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THE FOREIGN SERVICE JOURNAL

|

JULY-AUGUST 2015

61

FEATURE

Deconstructing the uproar over a controversial Al-Jazeera interview,

the author offers insight into the challenges of public diplomacy.

BY ALBERTO M . F ERNANDEZ

Alberto Miguel Fernandez spent 32 years as a public

diplomacy officer in the Foreign Service, both with the U.S.

Information Agency and the Department of State. He served

as chief of mission in Sudan and Equatorial Guinea, in

addition to tours in Afghanistan, Jordan, Guatemala, Syria, Nicaragua,

Kuwait, the Dominican Republic and the United Arab Emirates. His

last assignment before retiring from the Foreign Service in 2015 was as

coordinator of the interagency Center for Strategic Counterterrorism

Communications. He is a recipient of the Edward R. Murrow Award for

Excellence in Public Diplomacy.

G

lenn Beck once called me an

“enemy of the state,” and “not a

patriot.” He did this on CNN during

prime time, before his descent into

the fringes of apocalyptic Internet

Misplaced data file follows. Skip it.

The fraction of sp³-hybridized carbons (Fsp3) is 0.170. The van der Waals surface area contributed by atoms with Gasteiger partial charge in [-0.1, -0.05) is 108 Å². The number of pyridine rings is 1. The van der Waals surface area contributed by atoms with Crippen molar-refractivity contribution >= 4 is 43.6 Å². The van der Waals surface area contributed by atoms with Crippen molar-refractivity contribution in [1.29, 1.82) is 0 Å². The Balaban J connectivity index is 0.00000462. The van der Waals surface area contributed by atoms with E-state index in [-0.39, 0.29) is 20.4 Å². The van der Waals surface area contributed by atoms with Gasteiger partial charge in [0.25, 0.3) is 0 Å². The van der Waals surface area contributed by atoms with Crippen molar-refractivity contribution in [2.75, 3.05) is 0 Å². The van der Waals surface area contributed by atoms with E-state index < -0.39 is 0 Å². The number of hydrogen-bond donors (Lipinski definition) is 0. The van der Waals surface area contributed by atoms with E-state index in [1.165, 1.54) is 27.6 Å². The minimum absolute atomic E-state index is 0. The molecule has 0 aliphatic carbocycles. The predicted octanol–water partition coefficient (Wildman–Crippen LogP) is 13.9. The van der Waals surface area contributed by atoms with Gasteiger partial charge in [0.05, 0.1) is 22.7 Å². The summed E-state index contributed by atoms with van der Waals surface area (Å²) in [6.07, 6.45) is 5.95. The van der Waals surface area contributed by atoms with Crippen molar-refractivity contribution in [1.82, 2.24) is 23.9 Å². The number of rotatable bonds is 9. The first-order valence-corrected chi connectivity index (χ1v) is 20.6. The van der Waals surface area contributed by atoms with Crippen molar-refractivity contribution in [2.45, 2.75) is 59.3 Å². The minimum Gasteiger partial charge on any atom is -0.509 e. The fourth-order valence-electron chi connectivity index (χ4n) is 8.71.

television, in reference to a single

phrase from a 30-minute inter-

view I did on Al-Jazeera (in Arabic)

in October 2006. My concession

Surviving

Al-Jazeera and

Other Public

Calamities

that “there was U.S. arrogance and stupidity in Iraq” briefly but

intensely caught the attention of the media and blogosphere.

Beck was joined in his outrage by Michelle Malkin, the

New

York Post

,

National Review

and assorted bloggers, all participants

in what Middle East scholar Marc Lynch called “the Fernandez

Stupidstorm.” Lynch, one of the fewWesterners who actually

watched and understood the entire interview, was an informed

defender, as was Robert Satloff of the Washington Institute for

Near East Policy, writing in the

Weekly Standard

. My hometown

newspaper, the

Miami Herald

, also came to my defense.

I received a dozen calls from total strangers telling me that I

“should go back to Mexico (or Venezuela or Mecca or Tehran)” or

congratulating me for “coming out against the war/sticking it to

the Man.” Some good came out of the notoriety, too: I reconnected

with an old Army buddy and with a good friend from high school.

And a leading Egyptian magazine,

Rose al-Youssef

, produced a puff

piece on “The Fate of the Man Who Told the Truth.”

Yet except for a few foreign policy cognoscenti and Middle

East scholars, almost no one knew actually what they were talking

about. Both the right and the left were wrong. I had neither come